At the end of WWII, the Army was pleased with the performance of its main rifle, the M-1 Garand, chambered in 30.06, but understood that the variety of other weapons found in a typical infantry platoon made resupply difficult. For instance, in addition to the M-1, a platoon would also have submachine guns, carbines, and Browning Automatic Rifles (BAR). The Garand was too large to be suitable for carry by all members of a platoon. There was also a desire to increase the ammunition capacity of the rifle.
Following a lengthy development period and the design of the 7.62mm x 51 cartridge, the Army adopted the M-14. The rifle was pretty much a cut-down M-1 with a 20-round magazine (in lieu of the old 8-round en bloc clip) chambered for the new 7.62mm. While the rifle was usually fired in the semi-automatic mode, it was capable of fully automatic fire.
Beginning in 1955, M-14s replaced M-1 Garands, as well as carbines and submachine guns. An attempt to field a heavy barrel version known as the M-15 to replace the BAR was not successful. Instead, a modified version known as the M-14E2 was fielded to be the squad’s primary automatic rifle.
With the deployment of the1st Air Cavalry Division to assist the South Vietnamese government in their struggle against the Viet Cong and the North Vietnamese Army, the US Army switched to the M-16, originally only for those units deploying to Vietnam, but soon across the entire Army. This brought an early end to the story of the M-14 in the US Army. Except that it didn’t.
Pretty soon, the Army was looking for a sniper rifle for the jungles of Vietnam. Existing M-14s were modified with a scope and other accuracy improvements and fielded as the M-21 sniper rifle. The M-21 served for many years as the primary sniper rifle for the Army. In the late 1980s, the Army sought to replace the M-21 with a bolt action rifle, eventually fielding the M-24, a highly modified Remington 700. But with the wars in Iraq and Afghanistan in the 21st century, the Army took a second look at some of the favorable attributes of the M-21. Primary among these were its semiautomatic fire and its large magazine capacity. It wasn’t long before units were clamoring for M-21s. And they got them.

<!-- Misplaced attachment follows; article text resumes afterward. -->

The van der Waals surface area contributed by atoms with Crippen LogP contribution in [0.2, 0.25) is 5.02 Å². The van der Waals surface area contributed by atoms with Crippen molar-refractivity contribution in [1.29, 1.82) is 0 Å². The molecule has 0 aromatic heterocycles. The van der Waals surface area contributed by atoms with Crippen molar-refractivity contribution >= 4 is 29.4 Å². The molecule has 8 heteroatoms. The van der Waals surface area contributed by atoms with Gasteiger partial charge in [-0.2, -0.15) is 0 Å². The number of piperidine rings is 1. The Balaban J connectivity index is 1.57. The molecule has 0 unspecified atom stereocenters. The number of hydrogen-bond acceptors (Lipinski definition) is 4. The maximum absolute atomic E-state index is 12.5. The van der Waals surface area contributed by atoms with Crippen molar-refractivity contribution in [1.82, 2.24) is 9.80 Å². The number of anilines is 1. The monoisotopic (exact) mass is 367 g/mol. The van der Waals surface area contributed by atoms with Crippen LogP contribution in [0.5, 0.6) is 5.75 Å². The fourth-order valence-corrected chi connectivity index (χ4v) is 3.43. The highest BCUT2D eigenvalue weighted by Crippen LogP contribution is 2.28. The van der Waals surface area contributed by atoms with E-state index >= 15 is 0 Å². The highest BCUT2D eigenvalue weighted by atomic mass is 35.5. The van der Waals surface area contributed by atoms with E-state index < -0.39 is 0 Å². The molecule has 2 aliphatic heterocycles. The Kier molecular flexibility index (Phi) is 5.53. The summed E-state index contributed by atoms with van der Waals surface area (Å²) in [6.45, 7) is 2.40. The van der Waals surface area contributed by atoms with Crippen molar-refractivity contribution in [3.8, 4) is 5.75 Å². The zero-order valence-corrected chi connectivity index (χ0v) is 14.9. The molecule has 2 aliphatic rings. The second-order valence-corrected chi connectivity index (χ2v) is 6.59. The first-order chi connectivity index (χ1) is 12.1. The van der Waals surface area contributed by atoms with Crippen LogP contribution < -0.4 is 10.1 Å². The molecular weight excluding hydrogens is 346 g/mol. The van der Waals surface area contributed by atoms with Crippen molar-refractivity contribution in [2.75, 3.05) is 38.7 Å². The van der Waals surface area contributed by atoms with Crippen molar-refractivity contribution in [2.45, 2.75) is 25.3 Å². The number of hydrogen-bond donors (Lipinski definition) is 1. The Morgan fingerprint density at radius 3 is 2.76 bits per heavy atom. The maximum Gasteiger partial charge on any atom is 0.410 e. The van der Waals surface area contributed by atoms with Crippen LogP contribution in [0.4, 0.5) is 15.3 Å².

In addition, some units have found older stocks of unmodified M-14s and have issued them to selected members of their units. These rifles are prized for their greater accuracy and penetration at long range. Often, they have been modified to accept commercially available rifle scopes.
I first fired an M-14 in high school. I carried an M-21 for a short while during my first enlistment (I never went to sniper school, however). It is a great rifle. I loved my M-16s and never had any problems with them. But I’ll always have a special place in my heart for the M-14.
No, that’s not me. I just found it on youtube. I just wish it were me.
Update: Strategy Page has a good blurb on the current state of sniper rifles in the war zones.